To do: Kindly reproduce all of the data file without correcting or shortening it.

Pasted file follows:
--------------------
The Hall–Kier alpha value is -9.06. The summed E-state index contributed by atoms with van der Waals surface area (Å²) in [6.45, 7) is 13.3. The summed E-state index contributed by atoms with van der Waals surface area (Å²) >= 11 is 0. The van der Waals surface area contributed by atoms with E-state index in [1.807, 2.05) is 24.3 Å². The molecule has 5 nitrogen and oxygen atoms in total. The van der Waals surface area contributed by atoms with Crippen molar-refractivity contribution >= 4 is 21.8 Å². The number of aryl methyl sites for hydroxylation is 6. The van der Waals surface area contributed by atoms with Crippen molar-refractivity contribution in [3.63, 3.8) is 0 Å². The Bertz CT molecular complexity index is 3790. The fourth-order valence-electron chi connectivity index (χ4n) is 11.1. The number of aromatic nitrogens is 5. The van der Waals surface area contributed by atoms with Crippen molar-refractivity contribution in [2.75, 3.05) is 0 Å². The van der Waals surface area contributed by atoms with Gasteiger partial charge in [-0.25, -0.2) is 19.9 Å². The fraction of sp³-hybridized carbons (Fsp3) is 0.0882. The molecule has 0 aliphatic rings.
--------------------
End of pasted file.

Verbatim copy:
The Hall–Kier alpha value is -9.06. The summed E-state index contributed by atoms with van der Waals surface area (Å²) in [6.45, 7) is 13.3. The summed E-state index contributed by atoms with van der Waals surface area (Å²) >= 11 is 0. The van der Waals surface area contributed by atoms with E-state index in [1.807, 2.05) is 24.3 Å². The molecule has 5 nitrogen and oxygen atoms in total. The van der Waals surface area contributed by atoms with Crippen molar-refractivity contribution >= 4 is 21.8 Å². The number of aryl methyl sites for hydroxylation is 6. The van der Waals surface area contributed by atoms with Crippen molar-refractivity contribution in [3.63, 3.8) is 0 Å². The Bertz CT molecular complexity index is 3790. The fourth-order valence-electron chi connectivity index (χ4n) is 11.1. The number of aromatic nitrogens is 5. The van der Waals surface area contributed by atoms with Crippen molar-refractivity contribution in [2.75, 3.05) is 0 Å². The van der Waals surface area contributed by atoms with Gasteiger partial charge in [-0.25, -0.2) is 19.9 Å². The fraction of sp³-hybridized carbons (Fsp3) is 0.0882. The molecule has 0 aliphatic rings.